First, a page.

Tag Archive: NAFTA

The New NAFTA & What It Means

December 27th, 2018

 

 

 

 

 

 

Recently, the USMCA (new NAFTA) agreement was signed by the U.S., Canada and Mexico.  It still needs to be ratified by lawmakers but several immediate protections went into effect.  Since I am surrounded by manufacturing and supply chain organizations and professionals in terms of clients, colleagues, trade associations and more, I can say that there is largely positive commentary about this partnership in N.A. and the improvements to the old agreement.  Of course, there was a lot of negative commentary and debate about the particulars and the impact on trade (you’d have to live under a rock not to hear them!), but it is a noteworthy step forward from our current position!

What does this mean for your business?  Are you “ready” to leverage the opportunities and minimize any risks?

What Should We Consider and/or What Impacts Could Arise?
Although most clients and colleagues expected something to work out in terms of NAFTA, many were still in a bit of a waiting pattern.  No matter the final details, it shows that collaboration will take place. I think it is noteworthy that collaboration is an integral part of the business success equation. Many years ago, collaboration was seen as a fluffy topic but it has become key to success. Perhaps we should all think further about how well we communicate and whether we can collaborate with those who don’t see eye-to-eye with us.

From a technical point-of-view, there are bound to be many implications on our businesses,  whether we source materials or products from Mexico or Canada or not. And if you are in another country, there will be an entirely different set of impacts. Think about your extended supply chain, from your suppliers’ suppliers to your customers’ customers and everyone in-between.  Are there opportunities? Risks? Be proactive, and I bet you’ll find at least one opportunity. This is another example of the need for a resilient supply chain.

Check out our new video and article series as well as our soon-to-be offered Rapid Resilient Supply Chain Assessment service:

 



Go Global, the Export Opportunity

October 12th, 2018

95% of consumers are outside of the United States.  Thus, there is VAST opportunity in export – and it isn’t as hard as you think.  

Last week, I spoke at the Riverside County College of Foreign Trade’s Go Global event with Elizabeth Warren on export and global logistics.  There was a lot of excitement about the potential in export.  We talked about cultural differences and opportunities in China, Hong Kong, Africa and Europe, along with simplifying the complexities of global logistics, as the 80/20 boils down to starting with the best partners.  Have you considered exploring export?

 

What Should We Consider and/or What Impacts Could Arise?
Exploring export is quite doable.  There are events such as Go Global.  You can participate with APICS Inland Empire and other trade associations who host tours of manufacturers who are successful exporters.  Ask your commercial banker to refer you to their international division. They are likely to have valuable resources.  Talk with your local manufacturing groups such as MCIE and Riverside County Manufacturers and Exporters.  Contact us and we’ll refer you to international trade resources such as export/trade research, government resources, an international attorney, international marketing and global logistics resources.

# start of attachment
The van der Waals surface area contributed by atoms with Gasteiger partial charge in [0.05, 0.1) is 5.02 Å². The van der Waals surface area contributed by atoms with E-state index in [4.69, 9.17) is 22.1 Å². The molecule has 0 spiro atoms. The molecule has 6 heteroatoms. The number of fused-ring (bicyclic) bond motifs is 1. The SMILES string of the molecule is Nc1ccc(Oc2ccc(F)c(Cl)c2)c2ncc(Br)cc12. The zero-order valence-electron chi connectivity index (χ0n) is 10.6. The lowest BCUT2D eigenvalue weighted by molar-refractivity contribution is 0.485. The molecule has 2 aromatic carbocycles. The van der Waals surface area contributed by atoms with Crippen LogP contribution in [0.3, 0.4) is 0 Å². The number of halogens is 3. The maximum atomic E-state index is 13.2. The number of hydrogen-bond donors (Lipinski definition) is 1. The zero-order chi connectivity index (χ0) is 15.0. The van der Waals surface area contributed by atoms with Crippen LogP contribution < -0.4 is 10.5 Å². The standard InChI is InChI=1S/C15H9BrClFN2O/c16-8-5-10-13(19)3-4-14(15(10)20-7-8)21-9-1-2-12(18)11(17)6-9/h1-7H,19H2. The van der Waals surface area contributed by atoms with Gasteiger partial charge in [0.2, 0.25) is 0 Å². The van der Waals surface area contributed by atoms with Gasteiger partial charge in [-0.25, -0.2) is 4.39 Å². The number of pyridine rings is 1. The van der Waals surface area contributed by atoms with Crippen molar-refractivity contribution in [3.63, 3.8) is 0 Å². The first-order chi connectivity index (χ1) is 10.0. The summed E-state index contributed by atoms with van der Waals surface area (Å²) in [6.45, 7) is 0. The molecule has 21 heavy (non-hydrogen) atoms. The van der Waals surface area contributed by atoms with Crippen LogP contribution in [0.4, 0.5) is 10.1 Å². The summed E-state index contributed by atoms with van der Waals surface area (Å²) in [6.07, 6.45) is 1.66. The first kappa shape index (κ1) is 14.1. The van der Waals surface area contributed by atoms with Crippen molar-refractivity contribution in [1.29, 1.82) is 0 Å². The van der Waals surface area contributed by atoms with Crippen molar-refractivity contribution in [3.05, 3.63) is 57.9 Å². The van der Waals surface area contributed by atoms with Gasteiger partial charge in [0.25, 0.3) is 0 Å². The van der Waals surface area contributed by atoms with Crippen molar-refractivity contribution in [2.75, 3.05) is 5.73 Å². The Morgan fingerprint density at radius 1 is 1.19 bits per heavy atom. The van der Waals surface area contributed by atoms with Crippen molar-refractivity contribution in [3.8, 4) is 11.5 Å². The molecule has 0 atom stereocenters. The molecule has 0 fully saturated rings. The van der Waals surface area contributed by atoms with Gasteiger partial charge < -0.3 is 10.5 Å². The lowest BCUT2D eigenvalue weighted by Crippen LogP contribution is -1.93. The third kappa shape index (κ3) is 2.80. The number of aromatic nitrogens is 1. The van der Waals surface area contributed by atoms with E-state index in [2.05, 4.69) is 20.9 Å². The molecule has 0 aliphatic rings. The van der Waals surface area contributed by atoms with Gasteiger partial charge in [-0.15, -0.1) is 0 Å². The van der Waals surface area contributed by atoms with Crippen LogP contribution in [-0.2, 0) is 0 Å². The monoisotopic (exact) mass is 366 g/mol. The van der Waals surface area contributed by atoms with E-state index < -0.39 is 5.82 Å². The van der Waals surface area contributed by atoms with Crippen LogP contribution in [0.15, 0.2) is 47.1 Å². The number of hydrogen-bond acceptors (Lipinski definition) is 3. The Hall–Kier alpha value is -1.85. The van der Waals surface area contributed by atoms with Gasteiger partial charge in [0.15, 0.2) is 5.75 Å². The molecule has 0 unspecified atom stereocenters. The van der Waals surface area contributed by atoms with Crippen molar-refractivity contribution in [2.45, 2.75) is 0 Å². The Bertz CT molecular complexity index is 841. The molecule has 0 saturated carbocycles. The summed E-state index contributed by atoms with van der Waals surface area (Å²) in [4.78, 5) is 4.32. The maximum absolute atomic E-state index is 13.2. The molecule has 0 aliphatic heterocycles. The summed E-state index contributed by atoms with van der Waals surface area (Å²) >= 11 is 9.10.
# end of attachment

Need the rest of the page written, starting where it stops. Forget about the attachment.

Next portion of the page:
We know of multiple manufacturers who have “made their name” and grew their business by focusing on export.  Even if you only want to supplement a robust U.S. marketplace, since we are living in a global, interconnected world, why not at least explore the opportunities in your industry?  You’d be surprised at some of the success stories – exporting successfully to challenging countries, navigating challenging global trade and logistics issues, etc.

Although there is a BIG world out there, you could start close to your country of origin such as Canada and Mexico if you are U.S. based.  Whether NAFTA changes and evolves or not, it is still a great opportunity and one of the best advantages for U.S. companies according to John Tulac, a top notch international business attorney.

Interested?



Tweaks to NAFTA & CEO Input

April 13th, 2017

According to the Wall Street Journal, Trump met with chief executives and promised pleasant surprises with NAFTA and talked about upgrading the federal government’s computer systems. According to the chief executives in attendance, innovative ideas emerged. I would love to be a fly on the wall in listening to this group of business leaders think through what could contribute to success.

supply chain

On the topic of NAFTA, there has been much speculation. Lately, the consensus is that there will be moderate changes proposed. How is your business related to NAFTA? Do you collaborate with customers and/or suppliers in Mexico or Canada? Are you prepared for likely tweaks?

What Should We Consider and/or What Impacts Could Arise?

As is apparent, there are no clear facts on how NAFTA will change; however, we can make some educated guesses. Will there be additional costs to bringing products and materials across the borders? Most likely. It certainly doesn’t seem as though it will be huge but sticking our head in the sand to this potential outcome doesn’t seem smart.

Take a look at your supply chain. How are you likely to be affected? What risks should you account for? Is there a way to prepare with minimal spending that will set you up to leverage advantages from the likely moderate changes to occur? Why not prepare for success? Don’t wait for clarity. Consider what is likely, gather your team and think through how to set your company up for success with the most likely outcomes.